Recently I got hooked by a Netflix documentary called Tour de France: Unchained. It struck me as I watched it that the Tour de France is a great analogy for habit change. Analogies resonate with people. That’s why I used the analogy of climbing Everest in my post Sliding Down a Sugary, Slippery Slope.
The only thing I knew about the Tour de France beforehand was that the winner got to wear the famous yellow jersey. What I didn’t know was that different cyclists don the yellow jersey after each of the 21 stages in the Tour. The winner of the first stage dons the yellow jersey to wear in the next day’s stage. At the end of the second stage, the yellow jersey goes to the cyclist with the fastest time over the two stages. And then over three stages and so on, until, at the end of the 21st stage, it goes to the overall winner, the rider with the fastest cumulative time over all 21 stages. You might say they use a combination of strategy, strength and steely resolve to develop a yellow jersey-wearing habit.
So I thought it would be fun to apply some of the learnings from the Tour de France to habit change. Then why not think of something you want to change in your life and make it into your own 21-day personal Tour de France to win?
Take it one day at a time
Each one of the 21 stages in the Tour takes place over a single day. And each is its own race with its own goal. The cyclists don’t ruminate on what happened yesterday nor do they worry about what might happen tomorrow. They take it one day at a time and execute their strategy the best they can. And if things don’t go well, they immediately get back on track. At one point in the 2022 Tour, Jonas Vingegaard had to change bikes three times in a single stage. When his chain slipped, he grabbed the nearest bike at hand so he could keep going. It was ridiculously large for him but he used it until he was able to replace it with something more suitable. What he did not do was give up.
Say your goal is to eat fruit instead of a donut for your afternoon snack. But one day you are in a meeting and all that’s on offer are donuts so you eat one. Do you decide the entire day is a wash-out and help yourself to a second? After all, you’ve already missed your goal for the day, right? Wrong. The goal is not binary, there are degrees of success. Like Jonas, don’t let what went wrong sidetrack you. Instead, immediately re-focus and get right back on your proverbial bike. If you watch some of the peloton pile-ups you’ll see these athletes go right back to chasing their goal. While they know they may well have lost their chance of winning the day, they also know they can still improve their rank in the overall race, which is the ultimate goal.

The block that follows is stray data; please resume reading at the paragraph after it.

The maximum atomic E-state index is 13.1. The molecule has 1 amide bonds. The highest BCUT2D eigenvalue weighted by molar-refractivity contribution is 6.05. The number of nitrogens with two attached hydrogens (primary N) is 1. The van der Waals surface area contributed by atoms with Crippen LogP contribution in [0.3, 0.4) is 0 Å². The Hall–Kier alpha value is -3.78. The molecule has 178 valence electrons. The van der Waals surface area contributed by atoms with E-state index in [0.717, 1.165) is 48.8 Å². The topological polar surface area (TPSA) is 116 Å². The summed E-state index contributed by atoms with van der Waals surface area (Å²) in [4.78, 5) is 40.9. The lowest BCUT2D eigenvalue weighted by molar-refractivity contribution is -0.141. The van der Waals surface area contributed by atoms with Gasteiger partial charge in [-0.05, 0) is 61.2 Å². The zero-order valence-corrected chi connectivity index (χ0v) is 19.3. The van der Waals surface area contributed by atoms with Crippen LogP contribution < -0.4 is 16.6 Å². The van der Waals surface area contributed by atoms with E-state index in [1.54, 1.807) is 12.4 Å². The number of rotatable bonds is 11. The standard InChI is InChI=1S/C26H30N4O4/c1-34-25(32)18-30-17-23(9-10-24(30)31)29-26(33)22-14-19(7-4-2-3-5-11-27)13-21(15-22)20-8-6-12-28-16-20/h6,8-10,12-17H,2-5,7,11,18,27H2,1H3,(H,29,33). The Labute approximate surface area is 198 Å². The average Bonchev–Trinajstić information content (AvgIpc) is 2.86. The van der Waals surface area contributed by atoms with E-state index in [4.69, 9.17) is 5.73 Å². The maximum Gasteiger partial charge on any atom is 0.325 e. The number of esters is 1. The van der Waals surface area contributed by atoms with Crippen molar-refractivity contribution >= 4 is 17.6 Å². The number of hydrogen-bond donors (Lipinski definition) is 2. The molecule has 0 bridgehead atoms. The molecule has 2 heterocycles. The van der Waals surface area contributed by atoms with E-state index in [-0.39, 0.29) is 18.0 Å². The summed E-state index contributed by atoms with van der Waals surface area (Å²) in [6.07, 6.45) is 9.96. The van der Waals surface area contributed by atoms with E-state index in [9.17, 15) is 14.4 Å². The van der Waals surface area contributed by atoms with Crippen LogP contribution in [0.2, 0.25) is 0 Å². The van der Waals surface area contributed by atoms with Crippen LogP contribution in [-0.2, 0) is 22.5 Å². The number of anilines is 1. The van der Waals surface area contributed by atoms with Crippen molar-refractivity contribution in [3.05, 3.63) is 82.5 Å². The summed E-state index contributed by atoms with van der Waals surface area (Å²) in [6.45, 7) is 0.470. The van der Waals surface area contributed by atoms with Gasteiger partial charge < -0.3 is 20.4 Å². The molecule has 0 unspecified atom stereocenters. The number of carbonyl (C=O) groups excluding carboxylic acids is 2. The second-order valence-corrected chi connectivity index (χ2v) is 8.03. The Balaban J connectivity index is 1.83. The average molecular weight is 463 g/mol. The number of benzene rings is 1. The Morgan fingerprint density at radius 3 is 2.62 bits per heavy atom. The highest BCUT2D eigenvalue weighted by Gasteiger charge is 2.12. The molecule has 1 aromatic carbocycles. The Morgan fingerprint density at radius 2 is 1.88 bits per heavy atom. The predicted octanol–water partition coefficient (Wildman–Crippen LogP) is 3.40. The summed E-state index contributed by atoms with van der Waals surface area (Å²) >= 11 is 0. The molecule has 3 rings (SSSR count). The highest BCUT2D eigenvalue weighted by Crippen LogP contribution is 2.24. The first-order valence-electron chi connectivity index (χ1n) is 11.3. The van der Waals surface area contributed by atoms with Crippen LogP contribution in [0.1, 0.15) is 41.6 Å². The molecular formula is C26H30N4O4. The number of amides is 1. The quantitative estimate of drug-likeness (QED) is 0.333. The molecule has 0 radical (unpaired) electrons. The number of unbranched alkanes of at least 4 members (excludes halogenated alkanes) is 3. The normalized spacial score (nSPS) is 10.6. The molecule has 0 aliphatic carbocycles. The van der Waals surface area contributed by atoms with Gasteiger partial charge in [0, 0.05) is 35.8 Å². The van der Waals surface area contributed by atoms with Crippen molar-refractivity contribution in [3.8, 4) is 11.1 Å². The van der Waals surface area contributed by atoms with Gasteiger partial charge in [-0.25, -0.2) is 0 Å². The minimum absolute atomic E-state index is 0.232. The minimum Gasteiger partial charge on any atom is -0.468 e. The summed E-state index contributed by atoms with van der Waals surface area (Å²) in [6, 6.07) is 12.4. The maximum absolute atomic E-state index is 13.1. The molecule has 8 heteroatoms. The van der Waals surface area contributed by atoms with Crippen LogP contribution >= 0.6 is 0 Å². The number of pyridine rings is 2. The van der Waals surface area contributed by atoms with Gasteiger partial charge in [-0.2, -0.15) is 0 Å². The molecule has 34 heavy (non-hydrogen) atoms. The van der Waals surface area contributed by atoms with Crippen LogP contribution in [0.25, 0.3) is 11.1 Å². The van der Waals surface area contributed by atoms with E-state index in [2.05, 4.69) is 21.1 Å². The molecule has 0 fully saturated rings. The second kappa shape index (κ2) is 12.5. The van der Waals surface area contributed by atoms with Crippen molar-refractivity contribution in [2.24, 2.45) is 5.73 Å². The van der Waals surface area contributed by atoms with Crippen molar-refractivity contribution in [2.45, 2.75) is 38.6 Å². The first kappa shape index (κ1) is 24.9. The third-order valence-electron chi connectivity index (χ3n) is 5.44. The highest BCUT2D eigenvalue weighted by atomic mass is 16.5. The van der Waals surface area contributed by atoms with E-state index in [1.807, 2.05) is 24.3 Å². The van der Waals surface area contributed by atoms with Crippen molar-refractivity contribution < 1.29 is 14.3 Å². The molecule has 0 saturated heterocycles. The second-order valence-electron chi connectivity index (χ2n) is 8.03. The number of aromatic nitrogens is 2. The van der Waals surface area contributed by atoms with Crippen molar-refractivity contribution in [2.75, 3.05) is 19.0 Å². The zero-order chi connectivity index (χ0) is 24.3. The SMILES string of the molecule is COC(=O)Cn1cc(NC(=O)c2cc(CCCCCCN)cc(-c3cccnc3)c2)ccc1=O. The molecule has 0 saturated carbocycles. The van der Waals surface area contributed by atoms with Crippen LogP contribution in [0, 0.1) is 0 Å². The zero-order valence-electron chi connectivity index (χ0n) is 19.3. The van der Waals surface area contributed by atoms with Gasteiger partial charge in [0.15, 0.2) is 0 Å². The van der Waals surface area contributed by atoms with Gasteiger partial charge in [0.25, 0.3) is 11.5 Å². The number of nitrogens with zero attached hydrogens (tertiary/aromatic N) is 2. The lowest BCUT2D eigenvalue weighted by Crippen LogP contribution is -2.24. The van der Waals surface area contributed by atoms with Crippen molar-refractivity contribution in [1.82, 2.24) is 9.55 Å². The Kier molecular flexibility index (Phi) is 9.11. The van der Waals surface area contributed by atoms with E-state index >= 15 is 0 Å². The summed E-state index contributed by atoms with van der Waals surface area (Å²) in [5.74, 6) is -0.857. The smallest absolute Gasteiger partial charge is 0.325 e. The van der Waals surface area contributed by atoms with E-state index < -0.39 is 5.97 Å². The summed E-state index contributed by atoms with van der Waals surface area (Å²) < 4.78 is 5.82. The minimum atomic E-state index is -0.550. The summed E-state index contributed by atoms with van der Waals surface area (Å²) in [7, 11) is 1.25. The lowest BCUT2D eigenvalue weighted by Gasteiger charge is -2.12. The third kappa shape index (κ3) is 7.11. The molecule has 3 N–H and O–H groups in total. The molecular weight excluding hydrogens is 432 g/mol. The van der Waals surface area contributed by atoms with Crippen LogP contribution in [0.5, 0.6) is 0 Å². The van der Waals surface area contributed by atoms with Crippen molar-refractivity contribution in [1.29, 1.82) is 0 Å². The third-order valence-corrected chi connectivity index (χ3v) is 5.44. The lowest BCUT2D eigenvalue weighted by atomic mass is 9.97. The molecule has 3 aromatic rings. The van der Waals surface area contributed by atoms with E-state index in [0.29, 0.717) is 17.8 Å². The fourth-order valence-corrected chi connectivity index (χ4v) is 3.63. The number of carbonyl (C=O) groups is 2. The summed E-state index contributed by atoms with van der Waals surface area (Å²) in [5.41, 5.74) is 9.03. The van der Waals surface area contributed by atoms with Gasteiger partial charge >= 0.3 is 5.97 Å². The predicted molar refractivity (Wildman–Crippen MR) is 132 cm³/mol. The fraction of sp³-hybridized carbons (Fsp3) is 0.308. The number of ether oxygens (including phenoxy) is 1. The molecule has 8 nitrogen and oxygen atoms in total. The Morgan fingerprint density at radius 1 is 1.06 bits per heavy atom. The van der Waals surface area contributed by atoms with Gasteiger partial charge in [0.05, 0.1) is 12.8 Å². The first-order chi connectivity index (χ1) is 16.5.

Build towards your goal
Breaking your goal into smaller steps is also useful. Perhaps your goal is to exercise for 30 minutes a day every day. The leap from couch to 30 minutes a day is a big one and may be hard to sustain off the top. Rather than going straight for the big win, start with a smaller, easier goal that feels more achievable. Maybe you commit to putting on your exercise gear first thing in the morning and that’s all you do for the first few days. Once you’ve succeeded at that, add on to it by walking or running outside for 5 minutes and then 10 and so on. Build from there until you are at your goal. By setting yourself up for success, you increase the probability that you will be motivated to continue. As the smaller habits become ingrained, they become springboards to your ultimate goal.
Watch out for cobblestones
Challenges abound in the Tour de France. Think thigh-burning climbs and bone-jarring cobblestones. You can get a taste of the latter from this YouTube clip aptly titled Carnage on the Cobbles. To paraphrase one interviewee commenting on the cobblestones, “you probably can’t win the Tour here, but you can definitely lose it.” The point is there will be times when your resolve will get wobbly and you may fall. Because, if it was an easy thing to do, you would have done it long ago, right? How can you prepare yourself for these challenges so that setbacks don’t cause you to throw your arms up in defeat?